• Saddlebag Stewardship #5

    onedollarIn reflecting on the parable of the Widow’s Mite in Mark 12:42-44, Asbury started a fund for the general church to help provide for preachers and their families.  John Wigger writes:

    As he traveled with Bond, Asbury collected small contributions from whomever was willing for what he called his “mite subscription,” after the story of the widow’s mite (Mark 12:42-44).  Bond says that Asbury started this fund after hearing “an account of the great deficiency in the preacher’s quarterage in the New-England Conference.  The bishop thought it most likely that the same deficiency would prevail in Ohio and Tennessee conferences, and that many of the preachers, especially those with families, would suffer, or have to locate; in order to seek support by their own industry in some secular imployment [sic].”  If the plan generated a surplus, Asbury hoped to use it to fund German-, French-and Spanish-speaking missionaries.  No one was supposed to give more than a dollar, reflecting the grassroots nature of Asbury’s plan.  The money itself was important to Asbury, but he was also aware of the symbolic value of what he was doing.  Here was the church’s senior bishop, emaciated, poor, and suffering, begging for those in need.  Poverty was nothing to be ashamed of, just the opposite.  Social pretension was the enemy of true religion, of this Asbury remained sure.  Why else limit contributions to a dollar? (American Saint, 396-97).

    I think it is interesting that Asbury decided on a method of raising money for a specific project by limiting donations.  This seems counter-intuitive to us, and indeed it may be.  I’m not suggesting that we follow a similar pattern in our church now, but I do think this example serves to remind us of the importance of every person doing what they can.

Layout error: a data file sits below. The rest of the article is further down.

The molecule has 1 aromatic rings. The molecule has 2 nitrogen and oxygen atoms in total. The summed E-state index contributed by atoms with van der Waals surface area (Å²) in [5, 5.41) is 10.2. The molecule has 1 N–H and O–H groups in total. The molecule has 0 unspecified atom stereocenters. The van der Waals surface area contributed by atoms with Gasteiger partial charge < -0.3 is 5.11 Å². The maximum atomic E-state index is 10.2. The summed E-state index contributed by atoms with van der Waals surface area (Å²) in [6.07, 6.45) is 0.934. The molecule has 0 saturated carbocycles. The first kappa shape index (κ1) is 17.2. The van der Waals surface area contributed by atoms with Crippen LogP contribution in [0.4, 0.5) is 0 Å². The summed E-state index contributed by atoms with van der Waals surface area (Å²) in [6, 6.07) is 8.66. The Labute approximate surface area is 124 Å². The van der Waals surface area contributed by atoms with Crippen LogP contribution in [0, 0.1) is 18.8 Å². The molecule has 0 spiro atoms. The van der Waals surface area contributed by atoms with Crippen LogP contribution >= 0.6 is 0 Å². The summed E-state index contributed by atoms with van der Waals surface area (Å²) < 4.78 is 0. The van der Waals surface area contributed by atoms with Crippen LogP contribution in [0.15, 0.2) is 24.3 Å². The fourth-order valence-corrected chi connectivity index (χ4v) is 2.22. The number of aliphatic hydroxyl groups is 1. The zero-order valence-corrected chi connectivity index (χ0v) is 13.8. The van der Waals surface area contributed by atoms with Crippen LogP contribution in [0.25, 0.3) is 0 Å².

The Gospel lesson for this Sunday’s service is the parable of the talents from Matthew 25:14-30.  A wealthy master leaves on a journey and puts three of his servants in charge of a vast sum of money.  Two of them double it by the time the master returns, but the third servant buries the talent he was given in the ground (out of fear).  Many followers of Jesus don’t believe that their gifts–financial or otherwise–are worth much so they decide not to use them or offer them in the service of the Church.  This parable, and the example of Asbury’s “mite subscription” serves to remind each of us of the importance of everyone doing their part–no matter how small that may be.  Doing small things for the church is just as important as doing large things!  Please, think about ways this week that you might be able to accomplish something small for the church.  And, thanks for all that you do!  It does make a difference.


  • Saddlebag Stewardship #5

    In reflecting on the parable of the Widow’s Mite in Mark 12:42-44, Asbury started a fund for the general church to help provide for preachers and their families.  John Wigger writes: As he traveled with Bond, Asbury collected small contributions from whomever was willing for what he called his “mite subscription,” after the story of… Read more

  • Saddlebag Stewardship #5

    In reflecting on the parable of the Widow’s Mite in Mark 12:42-44, Asbury started a fund for the general church to help provide for preachers and their families.  John Wigger writes: As he traveled with Bond, Asbury collected small contributions from whomever was willing for what he called his “mite subscription,” after the story of… Read more

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    We'd love for you to join us this Sunday! We have Sunday School classes for all ages that begins at 9:45 am, followed by worship in the sanctuary at 11:00 am.